CRISPR gene editing technology patents from MIT and Harvard upheld by US Court

Genetic data in databases is just a hack away — there's real risk of it falling into the wrong hands.

A US appeals court on Monday, 10 September, allowed a research center affiliated with the Massachusetts Institute of Technology and Harvard University to keep patents potentially worth billions of dollars on a groundbreaking gene editing technology known as CRISPR.

The US Court of Appeals for the Federal Circuit affirmed the validity of the Harvard and MIT patents, rejecting a challenge brought by a rival team of researchers associated with the University of California at Berkeley and University of Vienna in Austria.

CRISPR allows scientists to edit genes by using biological "scissors" which can find and replace selected stretches of DNA.

The technology has been hailed as a scientific breakthrough that could lead to cures for diseases driven by genetic mutations or abnormalities and also have applications for agricultural crops.

The Broad Institute, the biological and genomic research center affiliated with MIT and Harvard, said in a statement that the ruling was correct and that it was "time for all institutions to move beyond litigation" to "ensure wide, open access to this transformative technology."

Charles Robinson, an in-house lawyer at the University of California, said the institution was evaluating further litigation options. Robinson also said the university has "dominant" patent applications covering the use of CRISPR.

In 2012, a research team led by Berkeley's Jennifer Doudna and Vienna's Emmanuelle Charpentier was first to apply for a CRISPR patent.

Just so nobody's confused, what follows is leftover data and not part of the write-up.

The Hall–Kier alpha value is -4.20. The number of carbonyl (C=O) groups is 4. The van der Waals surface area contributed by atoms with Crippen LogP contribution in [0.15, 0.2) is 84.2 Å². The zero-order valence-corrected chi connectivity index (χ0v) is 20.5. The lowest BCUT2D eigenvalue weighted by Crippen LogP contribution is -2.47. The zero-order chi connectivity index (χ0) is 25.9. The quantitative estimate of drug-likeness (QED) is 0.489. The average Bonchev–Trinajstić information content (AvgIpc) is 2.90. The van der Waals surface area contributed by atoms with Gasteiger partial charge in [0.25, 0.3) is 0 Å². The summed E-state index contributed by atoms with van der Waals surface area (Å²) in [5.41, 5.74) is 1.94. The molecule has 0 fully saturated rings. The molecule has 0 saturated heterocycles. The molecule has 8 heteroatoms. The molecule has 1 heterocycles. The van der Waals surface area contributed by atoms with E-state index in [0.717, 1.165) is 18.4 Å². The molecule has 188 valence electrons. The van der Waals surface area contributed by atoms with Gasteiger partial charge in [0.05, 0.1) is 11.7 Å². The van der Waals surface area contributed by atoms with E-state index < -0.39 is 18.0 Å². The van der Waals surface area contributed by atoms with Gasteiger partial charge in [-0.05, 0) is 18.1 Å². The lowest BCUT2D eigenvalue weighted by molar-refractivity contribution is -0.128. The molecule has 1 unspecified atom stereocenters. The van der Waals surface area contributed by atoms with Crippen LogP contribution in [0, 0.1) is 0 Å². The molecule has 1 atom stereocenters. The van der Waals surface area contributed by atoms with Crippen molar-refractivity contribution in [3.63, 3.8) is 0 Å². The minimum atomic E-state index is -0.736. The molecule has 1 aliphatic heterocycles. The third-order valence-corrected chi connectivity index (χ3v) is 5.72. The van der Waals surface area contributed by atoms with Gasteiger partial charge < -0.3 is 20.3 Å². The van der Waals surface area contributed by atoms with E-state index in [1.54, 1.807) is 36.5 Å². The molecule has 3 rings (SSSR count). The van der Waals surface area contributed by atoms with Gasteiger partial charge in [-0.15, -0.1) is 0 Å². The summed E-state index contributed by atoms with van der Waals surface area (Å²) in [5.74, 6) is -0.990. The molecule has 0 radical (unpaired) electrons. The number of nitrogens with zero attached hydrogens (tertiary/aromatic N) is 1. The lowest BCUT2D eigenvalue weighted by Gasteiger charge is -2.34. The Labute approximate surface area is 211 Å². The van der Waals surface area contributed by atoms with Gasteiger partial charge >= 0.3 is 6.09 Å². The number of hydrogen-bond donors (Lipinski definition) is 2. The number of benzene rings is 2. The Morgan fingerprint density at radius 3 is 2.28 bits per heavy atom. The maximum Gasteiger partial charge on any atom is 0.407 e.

A team at Harvard and MIT's Broad Institute applied for a patent months later, opting for a fast-track review process. It became the first to obtain a CRISPR patent in 2014, and has since obtained additional patents.

In April 2015, Berkeley petitioned the Patent Trial and Appeal Board to launch a so-called interference proceeding, claiming the Broad patents covered the same invention as its earlier application.

Broad countered that its patent represented the real breakthrough because it described the use of CRISPR in so-called eukaryotic cells, which include plant and animal cells, for the first time.

Monday's decision affirmed a February 2017 ruling by the patent court siding with Broad.

Also See: CRISPR gene-editing successfully stops muscle-eating disease in young dogs

Researchers use CRISPR gene editing to disrupt antibiotic-resistance in bacteria

Gene editing in humans shows promising early results in a historic first attempt

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